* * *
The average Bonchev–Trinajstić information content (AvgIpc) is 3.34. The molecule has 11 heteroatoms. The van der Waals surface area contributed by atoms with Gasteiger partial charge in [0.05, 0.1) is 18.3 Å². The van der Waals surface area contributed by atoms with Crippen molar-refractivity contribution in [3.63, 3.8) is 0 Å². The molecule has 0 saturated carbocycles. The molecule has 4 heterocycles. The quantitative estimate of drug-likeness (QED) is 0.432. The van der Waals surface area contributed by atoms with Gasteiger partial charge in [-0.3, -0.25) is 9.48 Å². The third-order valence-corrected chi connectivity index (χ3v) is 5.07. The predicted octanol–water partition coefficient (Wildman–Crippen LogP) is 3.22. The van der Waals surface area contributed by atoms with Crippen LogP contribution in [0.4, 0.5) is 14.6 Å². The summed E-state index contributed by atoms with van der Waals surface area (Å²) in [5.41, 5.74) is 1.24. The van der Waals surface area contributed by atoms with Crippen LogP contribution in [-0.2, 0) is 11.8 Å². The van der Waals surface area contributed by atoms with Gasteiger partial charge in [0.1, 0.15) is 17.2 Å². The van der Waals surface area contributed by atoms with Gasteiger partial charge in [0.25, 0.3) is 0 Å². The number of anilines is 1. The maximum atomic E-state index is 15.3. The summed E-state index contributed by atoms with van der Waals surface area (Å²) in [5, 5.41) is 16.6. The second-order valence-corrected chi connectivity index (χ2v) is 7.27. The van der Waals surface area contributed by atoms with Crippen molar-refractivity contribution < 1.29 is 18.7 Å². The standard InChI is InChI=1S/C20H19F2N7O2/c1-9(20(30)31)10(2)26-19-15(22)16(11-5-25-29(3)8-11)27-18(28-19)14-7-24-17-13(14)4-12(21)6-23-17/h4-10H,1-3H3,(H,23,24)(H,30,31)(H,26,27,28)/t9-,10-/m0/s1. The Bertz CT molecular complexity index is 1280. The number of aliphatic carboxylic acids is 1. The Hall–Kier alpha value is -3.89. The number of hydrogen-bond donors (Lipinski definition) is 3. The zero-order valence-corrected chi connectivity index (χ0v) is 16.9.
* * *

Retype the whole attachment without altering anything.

The average Bonchev–Trinajstić information content (AvgIpc) is 3.34. The molecule has 11 heteroatoms. The van der Waals surface area contributed by atoms with Gasteiger partial charge in [0.05, 0.1) is 18.3 Å². The van der Waals surface area contributed by atoms with Crippen molar-refractivity contribution in [3.63, 3.8) is 0 Å². The molecule has 0 saturated carbocycles. The molecule has 4 heterocycles. The quantitative estimate of drug-likeness (QED) is 0.432. The van der Waals surface area contributed by atoms with Gasteiger partial charge in [-0.3, -0.25) is 9.48 Å². The third-order valence-corrected chi connectivity index (χ3v) is 5.07. The predicted octanol–water partition coefficient (Wildman–Crippen LogP) is 3.22. The van der Waals surface area contributed by atoms with Crippen LogP contribution in [0.4, 0.5) is 14.6 Å². The summed E-state index contributed by atoms with van der Waals surface area (Å²) in [5.41, 5.74) is 1.24. The van der Waals surface area contributed by atoms with Crippen LogP contribution in [-0.2, 0) is 11.8 Å². The van der Waals surface area contributed by atoms with Gasteiger partial charge in [0.1, 0.15) is 17.2 Å². The van der Waals surface area contributed by atoms with Gasteiger partial charge in [0.25, 0.3) is 0 Å². The number of anilines is 1. The maximum atomic E-state index is 15.3. The summed E-state index contributed by atoms with van der Waals surface area (Å²) in [5, 5.41) is 16.6. The second-order valence-corrected chi connectivity index (χ2v) is 7.27. The van der Waals surface area contributed by atoms with Crippen molar-refractivity contribution < 1.29 is 18.7 Å². The standard InChI is InChI=1S/C20H19F2N7O2/c1-9(20(30)31)10(2)26-19-15(22)16(11-5-25-29(3)8-11)27-18(28-19)14-7-24-17-13(14)4-12(21)6-23-17/h4-10H,1-3H3,(H,23,24)(H,30,31)(H,26,27,28)/t9-,10-/m0/s1. The Bertz CT molecular complexity index is 1280. The number of aliphatic carboxylic acids is 1. The Hall–Kier alpha value is -3.89. The number of hydrogen-bond donors (Lipinski definition) is 3. The zero-order valence-corrected chi connectivity index (χ0v) is 16.9.